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Rangers expect Caps to come out smoking

New York Rangers' Michael Del Zotto clears the

New York Rangers' Michael Del Zotto clears the puck as Washington Capitals' Nicklas Backstrom and Mike Knuble chase during the first period of Game 1. (April 28, 2012) Photo Credit: AP

GREENBURGH, N.Y. -- In every playoff series, days off are a time for video reviews, a skate to loosen the legs and perhaps a little self-analysis.

With the Rangers leading 1-0 in their Eastern Conference semifinal series against the Washington Capitals, with Game 2 Monday night at Madison Square Garden, there also was time to reflect.

In the first round against the Senators, the Rangers captured Game 1 at the Garden, 4-2, but lost, 3-2, in overtime in Game 2.

"I didn't think we totally deserved to lose that game," Brandon Prust said Sunday. "They scored in the last four minutes [Nick Foligno tied the score at 15:23]. We don't want that to happen again."

For the Capitals, the opposite occurred.

Down 1-0 after the first game against the Bruins, they won Game 2 in Boston on Nicklas Backstrom's goal at 2:56 of the second overtime. Braden Holtby made 43 saves, and the Caps went on to topple the defending champs in seven games.

Rangers coach John Tortorella, who could be named a finalist for the Jack Adams Award as the NHL's top coach Monday, expects more close games.

"That's the way the playoffs have been going," he said. "Other than Pitt-Philly, it's been tight checking all through, [and] we're not a team that blows out a lot of hockey clubs."

The Rangers scored three goals on only 14 shots on Holtby on Saturday, and the Caps were held to one goal on only 18 shots. "I expect them to be better," Mike Rupp said, "and I expect their bigger-name players to shoulder a lot of that load."

Indeed, the Capitals, who practiced at the Garden, said they want to change their demeanor.

"I don't know what to pinpoint exactly, but I think our desperation level wasn't as strong as it used to be," Joel Ward said.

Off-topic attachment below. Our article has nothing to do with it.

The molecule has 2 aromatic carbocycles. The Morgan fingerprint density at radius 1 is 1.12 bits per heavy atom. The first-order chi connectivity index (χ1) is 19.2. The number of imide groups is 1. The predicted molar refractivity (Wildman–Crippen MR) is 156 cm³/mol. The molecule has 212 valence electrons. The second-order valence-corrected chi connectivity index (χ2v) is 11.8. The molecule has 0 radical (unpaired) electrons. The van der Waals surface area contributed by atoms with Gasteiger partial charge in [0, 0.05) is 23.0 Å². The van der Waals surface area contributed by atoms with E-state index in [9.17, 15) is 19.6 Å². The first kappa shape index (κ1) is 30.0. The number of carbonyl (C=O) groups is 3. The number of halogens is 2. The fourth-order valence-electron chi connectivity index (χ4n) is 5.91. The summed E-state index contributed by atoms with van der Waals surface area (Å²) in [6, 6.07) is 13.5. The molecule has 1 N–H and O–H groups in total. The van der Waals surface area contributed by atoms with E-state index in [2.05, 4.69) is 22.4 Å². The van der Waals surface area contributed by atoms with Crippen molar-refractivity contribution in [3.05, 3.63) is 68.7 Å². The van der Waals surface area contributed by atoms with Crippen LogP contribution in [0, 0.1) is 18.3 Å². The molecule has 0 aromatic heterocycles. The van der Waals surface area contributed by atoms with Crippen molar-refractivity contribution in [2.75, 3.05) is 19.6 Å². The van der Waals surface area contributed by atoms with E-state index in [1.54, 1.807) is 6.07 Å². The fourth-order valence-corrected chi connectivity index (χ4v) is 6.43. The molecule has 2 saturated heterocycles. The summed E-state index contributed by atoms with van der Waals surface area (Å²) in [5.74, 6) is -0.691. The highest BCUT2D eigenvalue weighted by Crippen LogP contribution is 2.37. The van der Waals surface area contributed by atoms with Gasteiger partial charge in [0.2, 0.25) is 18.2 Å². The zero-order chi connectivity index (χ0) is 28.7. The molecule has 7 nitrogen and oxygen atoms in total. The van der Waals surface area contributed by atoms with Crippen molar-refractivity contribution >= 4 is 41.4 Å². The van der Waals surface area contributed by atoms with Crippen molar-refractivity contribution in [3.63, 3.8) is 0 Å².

"I think we were a little bit nonchalant," Brooks Laich added.

History indicates that the Capitals need to head home with the series tied 1-1. According to whowins.com, a site that tracks sports results, a team with a 2-0 lead in the best-of-seven NHL quarterfinals wins the series 83.8 percent of the time.

The Rangers could have center Brian Boyle, who suffered a concussion in Game 5 in the first round, back soon, but not Brandon Dubinsky, who missed Game 1 with a lower-body injury that he suffered in Game 7. The team is not providing updates on injuries, but Dubinsky was using crutches on his way to the trainer's room Sunday. He was not available for interviews.

Boyle, who had three goals against Ottawa, skated for the third straight day and said he's "progressing" and feeling better.

"You can't really predict what's going to happen," said Boyle, who was felled by a high hit from Chris Neil. "I'm being honest with myself. I want to get back out there, but what's smart and the right thing to do, and what you want to do, don't always match up. I'm optimistic. Hopefully I can be back in there soon."

If needed, defenseman Steve Eminger, who hadn't played forward before the 4:27 of ice time in Game 1, will be back on the fourth line. Said Tortorella, "I wouldn't put him out there if I didn't think he could."

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